Material forecast: I have not yet seen an SAP installation where the MRP type VV is used to its full potential. Here are my five cents:
First off: a VV can also be used for finished goods. It’s just that SAP never thought about configuring that option into the initial version, so they didn’t customize the standard software delivery that way. You will have to maintain some entries for VV in customizing transaction ???? before you can sell a VV product in a sales order. There are many situations that would call to set a finished product to VV. As an example, you can create a forecast in the material rather then in S&OP and then copy the VV forecast as a VSF into demand planning. This has the advantage that you have perfect, individual control over the product’s forecast and the added advantage that sales orders consume that forecast.
So what does the VV do? It is a consumption-based replenishment strategy, in that it maintains inventory in anticipation of actual demand. The inventory is replenished to a forecast which is based on the materials own consumption history. Hence ‘material forecast’. This is a good strategy when you have predictable demand but the lead time to replenish is long. Since you put ‘artificial’ demand out there by way of a forecast, MRP is able to generate all supply elements way ahead of time and all you have to do is to turn the requisition into an order at the date the system tells you to do so. But beware; it does not take demand spikes into consideration. Any changes in demand will flow into the consumption pattern and eventually be picked up by the forecast module. The system might increase or decrease the forecast or tell you that the current underlying model does not hold water anymore. So, like all the other strategies, you can only use a VV when it fits the bill. Don’t blame SAP when you use VV for a finished product and you complain that it does not pick up immediately on a demand spike. It simply won’t.
It’s like a squirrel planning for his family for the winter. Rocky has a forecast in his head and brings walnuts in to provide for the upcoming winter season. Should he become unusually hungry, he just eats up what he has and does not bring in more to cover that spike. There are no more nuts! So it is with your long lead time items that are predictable. If it takes 6 months to bring in peach skin micro fiber from China, you don’t want additional sales orders introduce nervousness into your procurement schedule… because it just won’t do any good anyway.
You can cover variability in demand; but in case of the VV you do this with safety stock. Either static, forecast adjusted, or dynamic with a range of coverage profile. Once the safety stock is depleted you run out and the service level degrades.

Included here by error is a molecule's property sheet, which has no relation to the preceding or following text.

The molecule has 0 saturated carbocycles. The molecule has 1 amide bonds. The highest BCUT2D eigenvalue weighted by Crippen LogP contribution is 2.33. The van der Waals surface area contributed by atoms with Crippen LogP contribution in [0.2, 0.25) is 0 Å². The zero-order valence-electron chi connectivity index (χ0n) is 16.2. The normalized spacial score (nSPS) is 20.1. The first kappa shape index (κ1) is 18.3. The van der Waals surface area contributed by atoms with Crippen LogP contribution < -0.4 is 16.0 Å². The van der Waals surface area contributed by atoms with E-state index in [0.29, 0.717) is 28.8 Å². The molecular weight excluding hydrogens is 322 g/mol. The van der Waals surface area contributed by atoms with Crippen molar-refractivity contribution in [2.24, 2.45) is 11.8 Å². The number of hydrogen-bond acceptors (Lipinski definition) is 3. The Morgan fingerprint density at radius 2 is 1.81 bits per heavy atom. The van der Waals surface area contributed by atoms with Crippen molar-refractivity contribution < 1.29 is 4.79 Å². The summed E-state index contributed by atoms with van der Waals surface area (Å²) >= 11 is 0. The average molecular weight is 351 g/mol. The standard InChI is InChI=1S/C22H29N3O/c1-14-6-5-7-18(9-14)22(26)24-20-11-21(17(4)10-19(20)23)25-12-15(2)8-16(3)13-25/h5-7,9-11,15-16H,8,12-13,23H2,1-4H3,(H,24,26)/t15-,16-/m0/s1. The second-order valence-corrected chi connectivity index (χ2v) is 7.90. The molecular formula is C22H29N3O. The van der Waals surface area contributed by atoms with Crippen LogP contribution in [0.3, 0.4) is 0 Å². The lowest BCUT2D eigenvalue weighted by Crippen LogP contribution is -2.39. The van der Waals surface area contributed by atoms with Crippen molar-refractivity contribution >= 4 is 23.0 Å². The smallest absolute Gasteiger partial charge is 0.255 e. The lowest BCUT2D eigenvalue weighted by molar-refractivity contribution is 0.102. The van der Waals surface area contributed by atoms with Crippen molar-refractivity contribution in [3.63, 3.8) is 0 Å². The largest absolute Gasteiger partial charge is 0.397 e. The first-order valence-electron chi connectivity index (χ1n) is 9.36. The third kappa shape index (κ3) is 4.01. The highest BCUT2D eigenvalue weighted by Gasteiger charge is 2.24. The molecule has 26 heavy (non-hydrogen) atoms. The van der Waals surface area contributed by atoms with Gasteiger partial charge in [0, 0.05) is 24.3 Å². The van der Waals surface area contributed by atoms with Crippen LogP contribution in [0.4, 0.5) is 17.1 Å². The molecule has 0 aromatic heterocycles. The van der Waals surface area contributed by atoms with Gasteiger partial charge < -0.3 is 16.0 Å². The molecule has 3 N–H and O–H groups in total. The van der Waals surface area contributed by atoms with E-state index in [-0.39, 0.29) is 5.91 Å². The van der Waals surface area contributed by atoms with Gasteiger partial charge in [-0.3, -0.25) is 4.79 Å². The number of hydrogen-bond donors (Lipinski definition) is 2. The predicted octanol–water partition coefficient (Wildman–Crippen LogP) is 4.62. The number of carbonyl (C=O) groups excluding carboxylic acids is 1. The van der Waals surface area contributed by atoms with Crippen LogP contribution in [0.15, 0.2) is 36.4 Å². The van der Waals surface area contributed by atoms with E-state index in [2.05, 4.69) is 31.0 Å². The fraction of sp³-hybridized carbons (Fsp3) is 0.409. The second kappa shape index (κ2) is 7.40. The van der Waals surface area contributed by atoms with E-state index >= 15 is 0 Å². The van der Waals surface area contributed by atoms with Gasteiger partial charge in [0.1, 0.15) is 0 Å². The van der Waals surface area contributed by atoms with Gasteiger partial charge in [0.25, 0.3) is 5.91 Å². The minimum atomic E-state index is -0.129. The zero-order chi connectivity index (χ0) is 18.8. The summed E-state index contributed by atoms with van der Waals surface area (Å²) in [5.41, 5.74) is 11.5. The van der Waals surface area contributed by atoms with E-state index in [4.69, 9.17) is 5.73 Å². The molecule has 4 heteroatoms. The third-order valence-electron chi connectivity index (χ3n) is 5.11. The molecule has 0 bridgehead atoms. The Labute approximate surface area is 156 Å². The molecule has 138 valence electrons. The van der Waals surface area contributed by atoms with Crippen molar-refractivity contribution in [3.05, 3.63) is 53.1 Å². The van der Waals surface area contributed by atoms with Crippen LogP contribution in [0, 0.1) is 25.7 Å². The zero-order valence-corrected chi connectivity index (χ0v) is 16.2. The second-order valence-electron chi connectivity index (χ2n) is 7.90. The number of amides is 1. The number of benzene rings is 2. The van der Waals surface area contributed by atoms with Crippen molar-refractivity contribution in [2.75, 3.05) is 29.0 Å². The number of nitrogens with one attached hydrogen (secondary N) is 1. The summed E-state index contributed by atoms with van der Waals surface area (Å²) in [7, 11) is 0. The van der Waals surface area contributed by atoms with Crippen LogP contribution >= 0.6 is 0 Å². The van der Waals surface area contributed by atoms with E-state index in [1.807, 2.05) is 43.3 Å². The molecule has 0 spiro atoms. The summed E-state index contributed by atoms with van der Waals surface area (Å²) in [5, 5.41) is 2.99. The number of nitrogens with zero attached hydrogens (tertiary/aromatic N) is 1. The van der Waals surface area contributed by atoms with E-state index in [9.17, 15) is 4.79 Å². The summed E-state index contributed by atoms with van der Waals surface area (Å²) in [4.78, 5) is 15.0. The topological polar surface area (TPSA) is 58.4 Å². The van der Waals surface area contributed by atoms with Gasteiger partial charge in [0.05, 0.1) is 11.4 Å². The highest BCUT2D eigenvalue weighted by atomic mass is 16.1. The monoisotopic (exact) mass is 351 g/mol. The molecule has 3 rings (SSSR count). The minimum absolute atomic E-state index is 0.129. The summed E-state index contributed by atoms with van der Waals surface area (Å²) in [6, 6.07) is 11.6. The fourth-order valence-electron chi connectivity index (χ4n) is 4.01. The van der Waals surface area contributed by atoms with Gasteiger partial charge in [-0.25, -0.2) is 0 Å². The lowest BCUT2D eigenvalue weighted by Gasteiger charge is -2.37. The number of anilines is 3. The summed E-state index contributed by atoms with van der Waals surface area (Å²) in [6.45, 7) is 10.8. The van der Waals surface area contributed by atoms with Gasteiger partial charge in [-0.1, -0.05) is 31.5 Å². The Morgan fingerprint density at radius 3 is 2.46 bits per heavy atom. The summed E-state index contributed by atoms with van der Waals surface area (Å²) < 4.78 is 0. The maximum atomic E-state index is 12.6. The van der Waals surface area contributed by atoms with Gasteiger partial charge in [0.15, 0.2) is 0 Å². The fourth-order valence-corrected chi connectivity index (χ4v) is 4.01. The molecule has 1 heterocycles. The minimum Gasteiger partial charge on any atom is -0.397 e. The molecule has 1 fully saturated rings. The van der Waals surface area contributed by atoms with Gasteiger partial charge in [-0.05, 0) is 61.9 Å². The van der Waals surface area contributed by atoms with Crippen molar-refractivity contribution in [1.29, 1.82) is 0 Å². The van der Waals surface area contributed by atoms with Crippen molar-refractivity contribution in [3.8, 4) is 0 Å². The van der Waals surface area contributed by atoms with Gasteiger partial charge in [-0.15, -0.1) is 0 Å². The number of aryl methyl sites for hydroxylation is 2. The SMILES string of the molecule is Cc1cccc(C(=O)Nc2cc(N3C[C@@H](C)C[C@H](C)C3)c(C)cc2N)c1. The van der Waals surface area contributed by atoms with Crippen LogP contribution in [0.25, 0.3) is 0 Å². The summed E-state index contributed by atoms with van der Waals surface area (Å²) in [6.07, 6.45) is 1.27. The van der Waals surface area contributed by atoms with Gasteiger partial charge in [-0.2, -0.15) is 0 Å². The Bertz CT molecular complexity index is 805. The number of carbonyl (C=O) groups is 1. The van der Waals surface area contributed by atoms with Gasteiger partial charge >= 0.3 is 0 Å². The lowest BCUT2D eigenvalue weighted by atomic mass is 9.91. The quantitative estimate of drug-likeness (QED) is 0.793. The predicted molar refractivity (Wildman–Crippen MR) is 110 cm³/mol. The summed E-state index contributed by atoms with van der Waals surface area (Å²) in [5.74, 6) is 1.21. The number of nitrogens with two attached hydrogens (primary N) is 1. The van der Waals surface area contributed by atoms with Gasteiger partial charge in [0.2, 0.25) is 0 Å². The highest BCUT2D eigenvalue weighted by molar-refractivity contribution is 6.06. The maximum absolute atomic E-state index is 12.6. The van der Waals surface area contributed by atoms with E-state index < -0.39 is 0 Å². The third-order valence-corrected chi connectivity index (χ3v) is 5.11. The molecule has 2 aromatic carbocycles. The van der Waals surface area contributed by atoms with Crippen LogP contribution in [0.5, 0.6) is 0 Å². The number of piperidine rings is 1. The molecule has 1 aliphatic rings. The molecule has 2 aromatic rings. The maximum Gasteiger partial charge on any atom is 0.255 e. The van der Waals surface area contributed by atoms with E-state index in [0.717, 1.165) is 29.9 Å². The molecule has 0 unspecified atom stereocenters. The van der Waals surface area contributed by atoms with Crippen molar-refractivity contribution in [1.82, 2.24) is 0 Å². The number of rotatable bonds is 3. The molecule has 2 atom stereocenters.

A VV provides a high degree of automation, but it needs to be monitored and SAP provides various options to do so. One of the parameters you can look at to see how good the forecast was, is the error total (FS). It looks at each period where there was a forecast and subtracts the forecast values from what was actually consumed. As the consumption most likely differs from the forecast, the question is: how much different? If the underlying model (constant, trend, season or seasonal trend) is correct then the error should sometimes exceed and sometimes fall short of what was forecasted and over the long run average out and approximate zero.
Another parameter calculated by the forecasting app is mean absolute deviation (MAD). This is a measure of variability and forecast quality. The MAD is calculated by adding up all absolute values of Error and dividing it by the sum of the actual consumption values. Thi provides you with a measure on how much the actual consumption deviates from the forecast on average. The smaller the MAD, the better the forecast was; the smaller the average deviation, the better.
Now the system is able to calculate the tracking signal for you which is determined taking the error total divided by the MAD. If you think about it; when that coefficient is high, then you have am]n error total which is high above zero (therefore a bad model underlying your forecasting) and a low mean absolute deviation (meaning that consumption follows some pattern, just not the one you had selected). Or, in different terms, the error total should be close to zero and therefore if you get a high number out of the formula FS/MAD, you have such a high error total that you might have to change gears and select a different strategy altogether.
What is being compared to the tracking signal (TS = FS/MAD) in SAP is the tracking limit. It is maintained on the forecast screen and in standard is set to 4.0. If the tracking limit is exceeded by the tracking signal, you get an exception message in MP33 and you can even set the system so that a new model selection procedure is automatically initialized.